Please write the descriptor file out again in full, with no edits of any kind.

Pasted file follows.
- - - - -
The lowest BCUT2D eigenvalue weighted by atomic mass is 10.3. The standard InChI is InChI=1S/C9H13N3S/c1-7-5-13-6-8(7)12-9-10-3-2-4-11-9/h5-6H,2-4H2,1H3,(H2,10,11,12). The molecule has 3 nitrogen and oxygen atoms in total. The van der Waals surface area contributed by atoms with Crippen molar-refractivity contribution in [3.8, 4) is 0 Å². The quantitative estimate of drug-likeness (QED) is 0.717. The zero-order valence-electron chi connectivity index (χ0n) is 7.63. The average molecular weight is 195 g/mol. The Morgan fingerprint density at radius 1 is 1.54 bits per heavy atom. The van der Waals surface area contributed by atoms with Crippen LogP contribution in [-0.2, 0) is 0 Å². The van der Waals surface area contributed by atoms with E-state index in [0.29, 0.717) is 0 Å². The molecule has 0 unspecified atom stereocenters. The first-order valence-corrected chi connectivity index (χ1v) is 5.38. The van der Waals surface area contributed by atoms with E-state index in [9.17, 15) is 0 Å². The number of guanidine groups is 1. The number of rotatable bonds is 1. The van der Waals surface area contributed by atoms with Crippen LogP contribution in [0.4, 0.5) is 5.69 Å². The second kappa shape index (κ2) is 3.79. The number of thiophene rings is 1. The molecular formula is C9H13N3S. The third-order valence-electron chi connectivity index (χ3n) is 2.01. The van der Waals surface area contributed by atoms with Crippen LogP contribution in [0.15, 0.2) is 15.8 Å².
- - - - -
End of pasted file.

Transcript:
The lowest BCUT2D eigenvalue weighted by atomic mass is 10.3. The standard InChI is InChI=1S/C9H13N3S/c1-7-5-13-6-8(7)12-9-10-3-2-4-11-9/h5-6H,2-4H2,1H3,(H2,10,11,12). The molecule has 3 nitrogen and oxygen atoms in total. The van der Waals surface area contributed by atoms with Crippen molar-refractivity contribution in [3.8, 4) is 0 Å². The quantitative estimate of drug-likeness (QED) is 0.717. The zero-order valence-electron chi connectivity index (χ0n) is 7.63. The average molecular weight is 195 g/mol. The Morgan fingerprint density at radius 1 is 1.54 bits per heavy atom. The van der Waals surface area contributed by atoms with Crippen LogP contribution in [-0.2, 0) is 0 Å². The van der Waals surface area contributed by atoms with E-state index in [0.29, 0.717) is 0 Å². The molecule has 0 unspecified atom stereocenters. The first-order valence-corrected chi connectivity index (χ1v) is 5.38. The van der Waals surface area contributed by atoms with E-state index in [9.17, 15) is 0 Å². The number of guanidine groups is 1. The number of rotatable bonds is 1. The van der Waals surface area contributed by atoms with Crippen LogP contribution in [0.4, 0.5) is 5.69 Å². The second kappa shape index (κ2) is 3.79. The number of thiophene rings is 1. The molecular formula is C9H13N3S. The third-order valence-electron chi connectivity index (χ3n) is 2.01. The van der Waals surface area contributed by atoms with Crippen LogP contribution in [0.15, 0.2) is 15.8 Å².